By John Calleri
Al Litto is gone. Though we are all enriched for having known Al – all of us who played tennis with him and all of those whom he has taught – a sadness still remains.
Al gave more to Buffalo city tennis than any person since Leo Kronman, a Buffalo public school teacher and four-time Muny singles champion, who taught tennis to me and many other city children in free summer lessons sponsored by The Buffalo Evening News that he began some 60 years ago.
But it is Al who spawned the tennis surge in Buffalo – “Tennis in the City,” he called it – that has brought so many more people to our public courts. And it is Al who has done more for Buffalo tennis than any other figure in the past half century.
Al did just about everything for city tennis. He ran the Muny Tennis and Junior Tennis championships for 14 years and, with tennis champion Earl Tomkins, ran the Buffalo Police Athletic League Inner City Tennis program for four years.
He donated some 180 new rackets to city high school teams, installed new nets and windscreens at the McMillan and South Drive courts in Delaware Park, and kept those courts in tiptop shape.
He sponsored tennis all over Buffalo and taught it to our citizens. He loved all kinds of people, but especially those, like himself, who came from very little. Al taught shift workers, house cleaners, working mothers, fast-food cooks and wheelchair enthusiasts; those who loved their tennis but needed pro instruction at Kmart blue-light prices.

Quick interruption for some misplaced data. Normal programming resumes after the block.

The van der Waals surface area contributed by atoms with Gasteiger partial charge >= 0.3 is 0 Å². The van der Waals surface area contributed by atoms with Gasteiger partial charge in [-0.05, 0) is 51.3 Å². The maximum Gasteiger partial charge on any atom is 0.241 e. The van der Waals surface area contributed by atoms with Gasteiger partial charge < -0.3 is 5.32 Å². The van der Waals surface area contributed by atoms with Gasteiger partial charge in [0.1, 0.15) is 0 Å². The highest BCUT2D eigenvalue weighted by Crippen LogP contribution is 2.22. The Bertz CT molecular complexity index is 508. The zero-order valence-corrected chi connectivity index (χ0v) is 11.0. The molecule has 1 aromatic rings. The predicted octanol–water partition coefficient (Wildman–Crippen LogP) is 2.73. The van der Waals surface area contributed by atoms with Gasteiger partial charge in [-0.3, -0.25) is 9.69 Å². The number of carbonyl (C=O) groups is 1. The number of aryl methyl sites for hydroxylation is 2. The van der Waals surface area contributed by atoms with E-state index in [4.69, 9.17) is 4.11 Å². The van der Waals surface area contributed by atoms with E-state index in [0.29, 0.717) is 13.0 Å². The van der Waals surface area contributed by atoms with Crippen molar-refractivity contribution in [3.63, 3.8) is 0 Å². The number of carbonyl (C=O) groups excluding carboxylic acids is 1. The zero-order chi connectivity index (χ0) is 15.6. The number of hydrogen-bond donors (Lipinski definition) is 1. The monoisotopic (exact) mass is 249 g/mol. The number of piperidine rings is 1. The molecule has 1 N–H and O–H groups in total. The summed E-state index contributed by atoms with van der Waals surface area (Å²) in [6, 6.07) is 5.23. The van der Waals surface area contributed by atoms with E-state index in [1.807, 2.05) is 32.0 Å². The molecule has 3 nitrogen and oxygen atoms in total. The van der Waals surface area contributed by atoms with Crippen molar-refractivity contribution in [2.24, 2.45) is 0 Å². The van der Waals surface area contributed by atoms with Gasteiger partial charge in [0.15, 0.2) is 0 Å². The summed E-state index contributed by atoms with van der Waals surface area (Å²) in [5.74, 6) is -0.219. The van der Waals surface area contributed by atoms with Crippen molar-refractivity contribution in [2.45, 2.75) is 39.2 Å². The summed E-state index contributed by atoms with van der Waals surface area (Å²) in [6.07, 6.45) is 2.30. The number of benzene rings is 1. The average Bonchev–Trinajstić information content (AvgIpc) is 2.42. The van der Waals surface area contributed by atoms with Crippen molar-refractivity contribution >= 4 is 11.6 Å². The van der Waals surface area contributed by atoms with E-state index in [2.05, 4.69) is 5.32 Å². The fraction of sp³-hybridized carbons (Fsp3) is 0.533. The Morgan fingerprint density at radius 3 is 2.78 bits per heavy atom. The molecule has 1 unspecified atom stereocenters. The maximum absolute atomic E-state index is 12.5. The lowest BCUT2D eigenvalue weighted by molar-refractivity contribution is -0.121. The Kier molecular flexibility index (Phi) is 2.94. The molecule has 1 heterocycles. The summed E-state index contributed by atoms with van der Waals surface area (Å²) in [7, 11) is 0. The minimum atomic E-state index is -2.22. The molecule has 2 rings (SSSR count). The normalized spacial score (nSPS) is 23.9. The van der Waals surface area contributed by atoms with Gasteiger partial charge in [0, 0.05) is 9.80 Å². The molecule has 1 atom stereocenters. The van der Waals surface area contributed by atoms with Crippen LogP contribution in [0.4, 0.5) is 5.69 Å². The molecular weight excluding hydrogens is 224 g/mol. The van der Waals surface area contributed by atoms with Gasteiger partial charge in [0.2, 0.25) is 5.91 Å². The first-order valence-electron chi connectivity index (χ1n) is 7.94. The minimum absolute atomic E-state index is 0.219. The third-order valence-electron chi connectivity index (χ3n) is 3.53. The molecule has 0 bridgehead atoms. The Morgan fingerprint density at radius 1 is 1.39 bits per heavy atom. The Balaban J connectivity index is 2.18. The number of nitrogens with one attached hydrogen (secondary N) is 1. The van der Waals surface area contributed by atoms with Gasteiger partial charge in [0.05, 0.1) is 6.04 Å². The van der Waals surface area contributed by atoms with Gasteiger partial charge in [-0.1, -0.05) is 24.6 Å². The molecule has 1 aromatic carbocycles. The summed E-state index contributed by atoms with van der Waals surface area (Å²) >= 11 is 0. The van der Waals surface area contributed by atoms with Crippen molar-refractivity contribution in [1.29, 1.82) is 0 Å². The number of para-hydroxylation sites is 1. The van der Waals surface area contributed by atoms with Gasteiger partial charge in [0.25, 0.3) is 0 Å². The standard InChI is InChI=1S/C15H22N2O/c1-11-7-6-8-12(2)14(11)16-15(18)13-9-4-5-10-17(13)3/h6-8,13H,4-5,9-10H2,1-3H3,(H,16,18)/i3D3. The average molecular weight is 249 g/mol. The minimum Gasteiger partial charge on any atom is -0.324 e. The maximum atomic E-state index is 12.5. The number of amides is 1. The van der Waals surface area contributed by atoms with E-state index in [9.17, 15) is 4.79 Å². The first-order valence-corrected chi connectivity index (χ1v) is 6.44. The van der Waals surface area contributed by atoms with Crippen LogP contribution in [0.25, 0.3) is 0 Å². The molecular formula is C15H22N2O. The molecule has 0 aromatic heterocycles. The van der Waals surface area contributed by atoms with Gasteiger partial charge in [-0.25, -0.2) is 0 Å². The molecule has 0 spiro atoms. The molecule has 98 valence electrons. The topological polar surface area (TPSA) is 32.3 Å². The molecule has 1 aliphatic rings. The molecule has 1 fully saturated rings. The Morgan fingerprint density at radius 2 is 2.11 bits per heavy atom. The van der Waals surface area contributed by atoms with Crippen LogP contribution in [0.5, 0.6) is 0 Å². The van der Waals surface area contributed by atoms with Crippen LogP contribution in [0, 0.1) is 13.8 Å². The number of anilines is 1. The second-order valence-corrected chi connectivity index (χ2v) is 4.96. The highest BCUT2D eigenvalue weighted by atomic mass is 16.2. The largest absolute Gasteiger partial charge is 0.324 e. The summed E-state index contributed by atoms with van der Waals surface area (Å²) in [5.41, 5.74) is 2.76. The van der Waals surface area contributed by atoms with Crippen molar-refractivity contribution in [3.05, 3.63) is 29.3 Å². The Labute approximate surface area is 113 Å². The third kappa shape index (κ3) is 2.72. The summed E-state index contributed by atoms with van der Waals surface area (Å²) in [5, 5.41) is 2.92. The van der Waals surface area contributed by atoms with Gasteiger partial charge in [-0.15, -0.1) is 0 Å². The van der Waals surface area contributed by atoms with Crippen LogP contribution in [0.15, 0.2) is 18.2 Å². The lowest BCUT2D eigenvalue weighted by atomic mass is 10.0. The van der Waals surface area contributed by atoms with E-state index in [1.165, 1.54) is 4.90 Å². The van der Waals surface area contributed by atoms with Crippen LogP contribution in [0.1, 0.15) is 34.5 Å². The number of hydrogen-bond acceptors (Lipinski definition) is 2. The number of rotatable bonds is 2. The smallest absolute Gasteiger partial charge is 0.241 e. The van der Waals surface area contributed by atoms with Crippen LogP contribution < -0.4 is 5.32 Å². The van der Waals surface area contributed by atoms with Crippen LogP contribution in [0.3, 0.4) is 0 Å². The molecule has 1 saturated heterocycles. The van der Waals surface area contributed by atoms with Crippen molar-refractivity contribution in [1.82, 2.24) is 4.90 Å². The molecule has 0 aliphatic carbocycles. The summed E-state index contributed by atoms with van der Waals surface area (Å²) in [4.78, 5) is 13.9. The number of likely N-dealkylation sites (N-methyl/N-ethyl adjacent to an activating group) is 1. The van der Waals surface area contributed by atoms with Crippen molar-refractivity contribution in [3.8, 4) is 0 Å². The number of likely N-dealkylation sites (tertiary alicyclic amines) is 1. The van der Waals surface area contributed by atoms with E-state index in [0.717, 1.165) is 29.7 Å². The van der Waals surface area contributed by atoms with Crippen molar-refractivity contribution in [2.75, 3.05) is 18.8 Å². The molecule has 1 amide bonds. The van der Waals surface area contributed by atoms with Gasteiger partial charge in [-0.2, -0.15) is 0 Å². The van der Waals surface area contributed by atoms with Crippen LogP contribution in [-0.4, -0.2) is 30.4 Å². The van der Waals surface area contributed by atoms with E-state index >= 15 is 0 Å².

Al gave them what they needed, topflight instruction with discipline and patience, and they loved him for it. They soon became a tribe, Al’s Pals and Al’s Gals, that gathered at the McMillan courts every weekend from Black Rock, North Buffalo and the East and West Sides.
They and I will mourn him – his easy wit and winning smile. But I, his teammate and his friend, will mourn him most of all, especially the way he played tennis, and that other game he played called life. You see, he played both games the same.
He seldom played it safe, he wasn’t afraid of losing, he waited for his shot to come and then he went for it. He didn’t fear his foe or the greater challenge, which became the cancer that finally took his life.
I last saw Al at the Village Glen Tennis Club some three weeks before he left us. Gaunt and walking with a cane, he brought me to an indoor court to see his newfound star, Monae, 9, a beautiful, athletic girl from Buffalo’s East Side. As Al’s wife, Annie, fed the girl tennis balls, Monae fell upon them quickly. Forehands, backhands, volleys. She ran for every ball. She was a revelation. Her strokes were smooth and confident, her brown eyes shone with joy.
Al had given her the same gift that he had given every student he had ever taught: the clean, pure joy of tennis.
Al and I shared that joy, playing on the courts since we were young and strong, since we hit the ball a ton and dreamed of tennis glory. Since the early days when we were immortal, and our dreams exploded outward with no bounds of space and time.
Now Al Litto is gone. Yet he lives in us. He lives on in Monae, who loves the game with every stroke she takes. He lives on in every Al’s Pal and Al’s Gal who learned the game from him. And he lives on in every Al’s Pal who played the game with him.
He lives on in all of us who loved him and learned not only tennis from Al, but the greater lessons of life.